Asian stocks and Japanese Yen fell; The main moves in financial markets
Asian stocks posted further losses Friday after another slide in the U.S. overnight. China’s equities reversed losses after verbal intervention by the nation’s top financial regulators, who assured they’ll keep financial risks under control.
The MSCI Asia Pacific Index headed for its worst three-week slide since January 2016 as shares fell from Sydney to Mumbai. Earlier, the S&P 500 Index fell more than 1 percent and the Nasdaq 100’s drop topped 2 percent. China’s Shanghai Composite remained near a four-year low. The yuan stabilized after earlier losses, and the dollar held overnight gains.
China’s recent rout spurred the most explicit comments by policy makers to date, with the central bank and other regulators moving to assure that liquidity risks are being addressed. Guo Shuqing, chairman of the China Banking and Insurance Regulatory Commission, said China will allow insurance companies to introduce products designed to ease liquidity pressures caused by share pledging of listed companies. The comments came as data showed China’s economy expanded at 6.5 percent in the third quarter from a year earlier, just shy of the 6.6 percent average forecast in a Bloomberg survey.
Meantime, earnings misses from several U.S. industrial firms and a Bank of America downgrade of the housing sector added to worries that higher interest rates and the trade war are hitting profits. Weak results from Germany’s SAP and Taiwan Semiconductor dragged American tech indexes lower. Also hurting the appetite for risk was Italy’s debt crisis. The spread between Italian and German bond yields hit the highest level since 2013 as European Union officials questioned the country’s budget plan.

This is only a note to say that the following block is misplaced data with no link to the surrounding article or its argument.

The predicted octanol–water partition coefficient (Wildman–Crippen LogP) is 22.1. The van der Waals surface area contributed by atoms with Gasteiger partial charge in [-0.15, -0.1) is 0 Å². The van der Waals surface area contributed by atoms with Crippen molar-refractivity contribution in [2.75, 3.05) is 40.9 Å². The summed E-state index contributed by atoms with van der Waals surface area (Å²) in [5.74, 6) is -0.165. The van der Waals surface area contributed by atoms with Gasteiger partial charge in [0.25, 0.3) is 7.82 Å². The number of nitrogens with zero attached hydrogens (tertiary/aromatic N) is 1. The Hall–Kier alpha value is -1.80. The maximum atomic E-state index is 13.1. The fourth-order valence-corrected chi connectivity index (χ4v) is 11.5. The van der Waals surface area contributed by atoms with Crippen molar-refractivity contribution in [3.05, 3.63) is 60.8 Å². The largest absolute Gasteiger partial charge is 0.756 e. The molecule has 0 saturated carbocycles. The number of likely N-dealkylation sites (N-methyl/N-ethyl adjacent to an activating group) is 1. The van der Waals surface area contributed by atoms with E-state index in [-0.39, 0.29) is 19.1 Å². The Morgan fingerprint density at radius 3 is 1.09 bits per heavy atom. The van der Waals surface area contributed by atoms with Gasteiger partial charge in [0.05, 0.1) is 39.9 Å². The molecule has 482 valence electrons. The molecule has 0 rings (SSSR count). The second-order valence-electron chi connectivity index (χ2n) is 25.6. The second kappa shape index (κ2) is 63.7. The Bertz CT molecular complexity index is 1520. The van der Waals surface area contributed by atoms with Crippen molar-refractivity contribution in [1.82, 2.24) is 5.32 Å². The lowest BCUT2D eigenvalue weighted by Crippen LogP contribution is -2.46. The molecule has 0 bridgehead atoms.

Elsewhere, oil traded near the lowest level in almost a month after expanding American stockpiles overshadowed tensions between the U.S. and Saudi Arabia over the disappearance of a prominent kingdom critic.
These are the main moves in markets:
- Japan’s Topix Index fell 1.1 percent as of 1:05 p.m. in Tokyo.
- The Shanghai Composite was little changed after sliding as much as 1.5 percent at the open.
- South Korea’s Kospi slipped 0.2 percent.
- Australia’s S&P/ASX 200 Index fell 0.2 percent.
- Hong Kong’s Hang Seng declined 0.3 percent.
- S&P 500 futures added 0.2 percent after the underlying gauge fell 1.4 percent Thursday.
- The Japanese yen fell 0.2 percent to 112.40 per dollar after climbing 0.4 percent.
- The offshore yuan was flat at 6.9382 per dollar.
- The Bloomberg Dollar Spot Index was little changed Friday, trading near the strongest since mid-2017 after gains earlier in the week.
- The euro traded at $1.1458.
- The yield on 10-year Treasuries held at 3.18 percent after approaching fresh seven-year highs earlier this week.
- Australian 10-year bond yields fell about five basis points to 2.68 percent.
- West Texas Intermediate crude rose 0.1 percent to $68.74 a barrel.
- Gold rose 0.1 percent to $1,227.11 an ounce